Beach clean-ups in Mumbai inspired global Clean Seas campaign: UNEP head
The Clean Seas global campaign that was launched in Indonesia during the last week of February was inspired by beach clean-up efforts in Mumbai over the past 18 months, said top officials from the United Nations Environment Programme (UNEP) on Tuesday.
UNEP head Erik Solheim, on his second visit to Mumbai, told Hindustan Times about the plans for the global beach clean-up drive and the way ahead for Indian cities to tackle other environment related issues.
“Inspired by Afroz Shah and other Mumbai residents, who have kept Versova Beach plastic free for over a year now, we launched our international campaign, a global war against marine litter, in Bali, Indonesia on February 25,” said Solheim. “Similar to the Versova Residents Volunteers (VRV), a parallel group in Bali has been initiated and chalked out a plan to clear their beaches of plastic.”
Over 75 weeks, city-based lawyer Afroz Shah, 33, drew the world’s attention through his efforts of removing 4.9 million kgs of trash from Versova beach, cleaned up 52 toilets and removed trash from creeks, along with the civic body, local residents and fishermen. UNEP called it the world’s largest beach clean-up in history and awarded Shah their top environmental accolade – Champions of the Earth award at Cancun, Mexico, making him the first Indian to achieve such a feet.
Solheim added that other countries including South Africa, some beaches in North Africa, Yemen and Southeast Asia have also joined to reduce marine litter from their city beaches. “We are trying to do three things under this campaign,” he said while adding, “First to inspire individuals to clean beaches, secondly to inspire the government to levy regulation on plastic, either through recycling or a complete ban and thirdly, work with the private sector companies to expedite plastic recycling and introduce better technology for effective beach cleanups.”
After Solheim and his team made their way to the city in October to be a part of the Versova beach clean-up, Tuesday’s visit to the city by the UNEP team was to meet private sector companies. “We can work with the private sector to introduce renewable forms of energy to control various forms of pollution through specific projects. The idea is to move away from coal, thermal consumption for electricity to solar and from petrol, diesel vehicles to electric cars,” said Solheim.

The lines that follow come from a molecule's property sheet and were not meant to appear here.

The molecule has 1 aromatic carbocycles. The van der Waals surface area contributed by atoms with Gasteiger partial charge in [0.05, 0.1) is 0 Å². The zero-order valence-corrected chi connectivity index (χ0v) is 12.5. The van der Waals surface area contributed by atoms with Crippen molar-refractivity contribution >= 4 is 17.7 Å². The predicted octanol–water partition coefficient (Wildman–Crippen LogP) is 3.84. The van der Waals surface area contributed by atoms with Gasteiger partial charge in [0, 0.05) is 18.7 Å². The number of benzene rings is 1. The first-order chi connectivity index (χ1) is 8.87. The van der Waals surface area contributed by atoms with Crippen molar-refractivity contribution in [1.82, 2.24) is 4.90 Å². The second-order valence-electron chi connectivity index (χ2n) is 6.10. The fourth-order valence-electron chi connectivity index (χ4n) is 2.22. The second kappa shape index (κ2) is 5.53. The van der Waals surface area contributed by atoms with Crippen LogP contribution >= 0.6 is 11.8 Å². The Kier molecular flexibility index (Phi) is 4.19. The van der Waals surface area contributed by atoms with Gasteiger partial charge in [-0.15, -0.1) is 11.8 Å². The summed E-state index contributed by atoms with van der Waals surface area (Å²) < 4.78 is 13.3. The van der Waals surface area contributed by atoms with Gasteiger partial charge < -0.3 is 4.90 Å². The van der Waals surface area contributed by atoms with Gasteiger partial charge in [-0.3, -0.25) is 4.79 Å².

Meanwhile, Shah submitted a blueprint to UNEP on Tuesday, highlighting the future course of action for cleaning beaches in Mumbai. “I am humbled and excited that our beach cleanup drive has transformed into an international movement. As a part of our plan, we are trying to involve the state government, municipal corporation and Mumbai residents to work together and make sure that least amount of sewage ends up along city beaches during this monsoon,” he said. “Once the plan is approved by UNEP, we will be making it public.”
India, one of the largest solar players globally: UNEP
Top officials from United Nations Environment Programme lauded India’s efforts to introduce solar energy in both the urban and rural setting. “We are impressed with Prime Minister Modi’s vision of a solar future with the largest solar power plant setup in Tamil Nadu, the Kochi airport, Kerala, powered by solar and these very inspiring initiatives,” said Erik Solheim, head, UNEP. “India stands as one of the largest solar players in the world and we salute PM Modi for driving that strongly as an agenda. Solar means less pollution, more jobs and abundant electricity for people.”
Versova beach clean-up: Where it stands?
- 75 weeks completed
- 4.9 million kg of trash removed
- Northern and southern parts of the beach cleaned up (90% beach cleaned up)
- Weekly cleanups focus on the central part of the beach
- 52 toilets cleaned up along the beach to stop open defecation
- Plan submitted to UNEP for effective cleanup before monsoon
(Source: Versova Residents Volunteers)
Why should you care?
Each year, people around the world produce nearly 300 million tonnes of plastic and a similar amount of plastic waste. Of that, as much as 13 million tonnes find its way into our oceans. It is as if we were dumping two garbage trucks of plastic into the ocean every minute. The plastic wreaks havoc on our fisheries, marine ecosystems and economies, costing up to $13 billion per year in environmental damage.
What is marine litter?
Waste created by humans which is discharged in coastal or marine environment -
· Paper, textiles, glass, rubber, wood, metal, ceramics, plastics
· 60-90% of marine litter is made up of plastic polymers
· Most common plastic polymers
· Cigarette buds, plastic bags, fishing gear, food and beverage containers
(Source: United Nations Environment Programme)